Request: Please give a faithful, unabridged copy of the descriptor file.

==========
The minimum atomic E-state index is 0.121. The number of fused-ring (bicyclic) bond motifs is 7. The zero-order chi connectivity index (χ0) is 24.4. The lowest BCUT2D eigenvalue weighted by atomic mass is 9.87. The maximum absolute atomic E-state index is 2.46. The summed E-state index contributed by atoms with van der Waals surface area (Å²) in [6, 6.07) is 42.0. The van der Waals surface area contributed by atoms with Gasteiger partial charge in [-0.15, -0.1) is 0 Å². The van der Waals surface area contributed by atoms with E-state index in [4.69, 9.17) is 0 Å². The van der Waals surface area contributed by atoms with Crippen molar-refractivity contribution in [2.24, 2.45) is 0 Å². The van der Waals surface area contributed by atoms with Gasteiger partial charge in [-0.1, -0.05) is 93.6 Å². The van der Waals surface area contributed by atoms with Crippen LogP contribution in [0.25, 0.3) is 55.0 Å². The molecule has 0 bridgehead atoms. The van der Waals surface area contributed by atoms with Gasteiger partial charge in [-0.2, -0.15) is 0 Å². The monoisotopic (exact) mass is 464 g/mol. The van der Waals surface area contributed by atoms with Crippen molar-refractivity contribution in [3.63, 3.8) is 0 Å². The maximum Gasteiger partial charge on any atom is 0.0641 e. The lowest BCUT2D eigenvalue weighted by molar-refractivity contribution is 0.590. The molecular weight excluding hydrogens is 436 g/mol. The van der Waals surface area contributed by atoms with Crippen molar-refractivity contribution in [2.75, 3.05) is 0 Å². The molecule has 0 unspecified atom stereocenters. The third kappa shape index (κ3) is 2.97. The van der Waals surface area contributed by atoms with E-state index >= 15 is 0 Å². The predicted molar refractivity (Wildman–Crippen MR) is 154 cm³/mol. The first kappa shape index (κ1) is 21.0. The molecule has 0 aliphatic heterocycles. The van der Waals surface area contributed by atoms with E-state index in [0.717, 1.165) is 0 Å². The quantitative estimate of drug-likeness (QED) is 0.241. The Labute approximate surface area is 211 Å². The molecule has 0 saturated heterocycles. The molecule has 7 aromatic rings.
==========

The minimum atomic E-state index is 0.121. The number of fused-ring (bicyclic) bond motifs is 7. The zero-order chi connectivity index (χ0) is 24.4. The lowest BCUT2D eigenvalue weighted by atomic mass is 9.87. The maximum absolute atomic E-state index is 2.46. The summed E-state index contributed by atoms with van der Waals surface area (Å²) in [6, 6.07) is 42.0. The van der Waals surface area contributed by atoms with Gasteiger partial charge in [-0.15, -0.1) is 0 Å². The van der Waals surface area contributed by atoms with E-state index in [4.69, 9.17) is 0 Å². The van der Waals surface area contributed by atoms with Crippen molar-refractivity contribution in [2.24, 2.45) is 0 Å². The van der Waals surface area contributed by atoms with Gasteiger partial charge in [-0.1, -0.05) is 93.6 Å². The van der Waals surface area contributed by atoms with Crippen LogP contribution in [0.25, 0.3) is 55.0 Å². The molecule has 0 bridgehead atoms. The van der Waals surface area contributed by atoms with Gasteiger partial charge in [-0.2, -0.15) is 0 Å². The monoisotopic (exact) mass is 464 g/mol. The van der Waals surface area contributed by atoms with Crippen molar-refractivity contribution in [3.63, 3.8) is 0 Å². The maximum Gasteiger partial charge on any atom is 0.0641 e. The lowest BCUT2D eigenvalue weighted by molar-refractivity contribution is 0.590. The molecular weight excluding hydrogens is 436 g/mol. The van der Waals surface area contributed by atoms with Crippen molar-refractivity contribution in [2.75, 3.05) is 0 Å². The molecule has 0 unspecified atom stereocenters. The third kappa shape index (κ3) is 2.97. The van der Waals surface area contributed by atoms with E-state index >= 15 is 0 Å². The predicted molar refractivity (Wildman–Crippen MR) is 154 cm³/mol. The first kappa shape index (κ1) is 21.0. The molecule has 0 aliphatic heterocycles. The van der Waals surface area contributed by atoms with E-state index in [0.717, 1.165) is 0 Å². The quantitative estimate of drug-likeness (QED) is 0.241. The Labute approximate surface area is 211 Å². The molecule has 0 saturated heterocycles. The molecule has 7 aromatic rings.